These fragments show that against the risk of death, the migrant struggle has redoubled. Their transit experiences are punctuated with practices of care and solidarity materialized in sharing housing, migratory knowledge, caring and protecting themselves when crossing borders, confronting corrupt police, dealing with the pandemic, or facing racism and xenophobia. Solidarity en route radically contrasts with state hostility and inaction to protect migrants in transit across the southern corridor. In fact, solidarity among migrants and with local populations is a nodal element of the politics of life to contest the necro politics of migration (Varela Huerta, 2017) also present across the southern corridor.

5 Conclusions

The tension between mobility—embodied in thousands of undocumented regional and extra-continental migrants in transit—and control is transforming the migrant geography across the Americas. This type of migration provokes spatial disputes and transforms places while articulating them, shaping the southern corridor. As seen through this multi-scalar analysis, this recent spatial formation takes part in a systemic form of global control of mobility where state, military, humanitarian, and para-state practices co-exist to govern the mobility of migrants and asylum seekers.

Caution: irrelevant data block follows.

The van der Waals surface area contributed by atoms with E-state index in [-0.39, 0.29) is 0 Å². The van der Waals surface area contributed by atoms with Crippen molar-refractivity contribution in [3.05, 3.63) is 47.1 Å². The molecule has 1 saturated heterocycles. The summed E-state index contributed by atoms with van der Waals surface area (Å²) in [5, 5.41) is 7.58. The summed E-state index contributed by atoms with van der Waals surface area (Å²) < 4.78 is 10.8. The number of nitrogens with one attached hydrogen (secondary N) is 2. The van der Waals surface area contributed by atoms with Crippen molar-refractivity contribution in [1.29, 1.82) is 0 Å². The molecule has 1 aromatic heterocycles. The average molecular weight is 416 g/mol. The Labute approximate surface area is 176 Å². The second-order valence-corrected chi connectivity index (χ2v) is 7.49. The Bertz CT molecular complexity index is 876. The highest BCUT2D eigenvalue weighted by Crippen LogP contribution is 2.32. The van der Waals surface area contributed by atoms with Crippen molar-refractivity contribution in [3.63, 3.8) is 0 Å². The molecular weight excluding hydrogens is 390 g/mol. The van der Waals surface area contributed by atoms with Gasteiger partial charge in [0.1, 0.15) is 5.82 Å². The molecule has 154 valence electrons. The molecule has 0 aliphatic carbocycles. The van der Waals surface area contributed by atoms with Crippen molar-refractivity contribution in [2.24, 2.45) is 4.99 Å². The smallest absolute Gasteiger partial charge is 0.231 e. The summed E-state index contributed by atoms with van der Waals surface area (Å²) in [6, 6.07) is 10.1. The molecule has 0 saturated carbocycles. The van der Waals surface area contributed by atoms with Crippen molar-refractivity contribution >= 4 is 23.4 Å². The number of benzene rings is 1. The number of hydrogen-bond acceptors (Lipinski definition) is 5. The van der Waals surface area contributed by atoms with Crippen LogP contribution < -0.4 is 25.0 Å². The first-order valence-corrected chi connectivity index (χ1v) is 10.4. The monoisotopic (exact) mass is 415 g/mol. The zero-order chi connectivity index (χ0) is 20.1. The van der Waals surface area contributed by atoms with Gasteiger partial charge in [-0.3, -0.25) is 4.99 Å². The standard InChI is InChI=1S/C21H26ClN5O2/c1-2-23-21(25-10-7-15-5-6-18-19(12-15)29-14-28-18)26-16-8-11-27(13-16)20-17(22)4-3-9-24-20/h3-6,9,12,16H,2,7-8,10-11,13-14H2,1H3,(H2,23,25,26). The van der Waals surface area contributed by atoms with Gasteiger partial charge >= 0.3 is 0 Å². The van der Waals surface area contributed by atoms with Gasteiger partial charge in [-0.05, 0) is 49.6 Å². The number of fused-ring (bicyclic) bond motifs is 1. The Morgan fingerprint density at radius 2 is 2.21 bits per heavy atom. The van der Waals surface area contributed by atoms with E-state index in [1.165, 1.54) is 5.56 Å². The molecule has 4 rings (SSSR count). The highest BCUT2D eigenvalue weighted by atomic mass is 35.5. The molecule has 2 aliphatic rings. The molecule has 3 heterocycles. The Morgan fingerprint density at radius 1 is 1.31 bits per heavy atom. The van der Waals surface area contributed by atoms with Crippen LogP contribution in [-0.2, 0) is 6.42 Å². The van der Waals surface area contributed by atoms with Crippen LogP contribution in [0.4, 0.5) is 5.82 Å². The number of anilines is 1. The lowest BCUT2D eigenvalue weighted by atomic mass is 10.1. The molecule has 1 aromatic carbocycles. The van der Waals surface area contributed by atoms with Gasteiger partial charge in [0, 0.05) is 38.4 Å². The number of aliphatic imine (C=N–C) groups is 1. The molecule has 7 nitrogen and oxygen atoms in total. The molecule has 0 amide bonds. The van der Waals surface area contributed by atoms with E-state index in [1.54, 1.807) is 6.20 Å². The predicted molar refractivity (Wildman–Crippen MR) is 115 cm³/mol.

Over the last decade and regardless of whether South American governments have been right- or left-aligned or of their progressive regulatory frameworks, state control mechanisms have redoubled with the intention of governing the mobility of a global population of impoverished migrants and asylum seekers. The southern corridor is hence part of the “re-zoning of global space”, as William Walters (2010) asserts: a direct effect of the lethal and hegemonic border regime targeting the mobility of certain populations on a global scale. South American countries thus enter the third decade of the twenty-first century spatially reconfigured by the mobility of a diverse global diaspora that has no signs of ceasing, but rather of increasing as a product of complex systemic contradictions, even more today in the light of the pandemic.